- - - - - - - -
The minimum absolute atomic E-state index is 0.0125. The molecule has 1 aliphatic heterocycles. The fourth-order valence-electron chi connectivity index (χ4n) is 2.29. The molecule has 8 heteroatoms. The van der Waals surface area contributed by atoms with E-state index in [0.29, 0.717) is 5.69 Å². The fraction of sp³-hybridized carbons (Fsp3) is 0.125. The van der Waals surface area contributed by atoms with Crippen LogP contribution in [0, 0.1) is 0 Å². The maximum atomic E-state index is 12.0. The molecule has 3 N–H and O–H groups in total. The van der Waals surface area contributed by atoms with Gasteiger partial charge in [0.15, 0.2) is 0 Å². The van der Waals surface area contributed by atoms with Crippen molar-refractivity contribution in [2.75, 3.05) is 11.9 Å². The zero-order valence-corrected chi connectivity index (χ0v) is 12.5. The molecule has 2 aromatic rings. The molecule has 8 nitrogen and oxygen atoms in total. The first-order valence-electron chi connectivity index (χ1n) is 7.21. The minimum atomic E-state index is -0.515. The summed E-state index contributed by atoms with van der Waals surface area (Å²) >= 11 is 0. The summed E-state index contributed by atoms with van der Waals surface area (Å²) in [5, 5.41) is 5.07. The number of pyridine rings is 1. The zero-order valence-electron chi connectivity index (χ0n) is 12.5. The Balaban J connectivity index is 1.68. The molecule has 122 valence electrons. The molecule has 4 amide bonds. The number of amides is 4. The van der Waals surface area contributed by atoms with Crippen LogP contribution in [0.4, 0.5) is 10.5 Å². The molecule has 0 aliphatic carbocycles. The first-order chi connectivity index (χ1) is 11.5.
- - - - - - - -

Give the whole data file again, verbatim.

The minimum absolute atomic E-state index is 0.0125. The molecule has 1 aliphatic heterocycles. The fourth-order valence-electron chi connectivity index (χ4n) is 2.29. The molecule has 8 heteroatoms. The van der Waals surface area contributed by atoms with E-state index in [0.29, 0.717) is 5.69 Å². The fraction of sp³-hybridized carbons (Fsp3) is 0.125. The van der Waals surface area contributed by atoms with Crippen LogP contribution in [0, 0.1) is 0 Å². The maximum atomic E-state index is 12.0. The molecule has 3 N–H and O–H groups in total. The van der Waals surface area contributed by atoms with Gasteiger partial charge in [0.15, 0.2) is 0 Å². The van der Waals surface area contributed by atoms with Crippen molar-refractivity contribution in [2.75, 3.05) is 11.9 Å². The zero-order valence-corrected chi connectivity index (χ0v) is 12.5. The molecule has 2 aromatic rings. The molecule has 8 nitrogen and oxygen atoms in total. The first-order valence-electron chi connectivity index (χ1n) is 7.21. The minimum atomic E-state index is -0.515. The summed E-state index contributed by atoms with van der Waals surface area (Å²) >= 11 is 0. The summed E-state index contributed by atoms with van der Waals surface area (Å²) in [5, 5.41) is 5.07. The number of pyridine rings is 1. The zero-order valence-electron chi connectivity index (χ0n) is 12.5. The Balaban J connectivity index is 1.68. The molecule has 122 valence electrons. The molecule has 4 amide bonds. The number of amides is 4. The van der Waals surface area contributed by atoms with Crippen LogP contribution in [0.4, 0.5) is 10.5 Å². The molecule has 0 aliphatic carbocycles. The first-order chi connectivity index (χ1) is 11.5.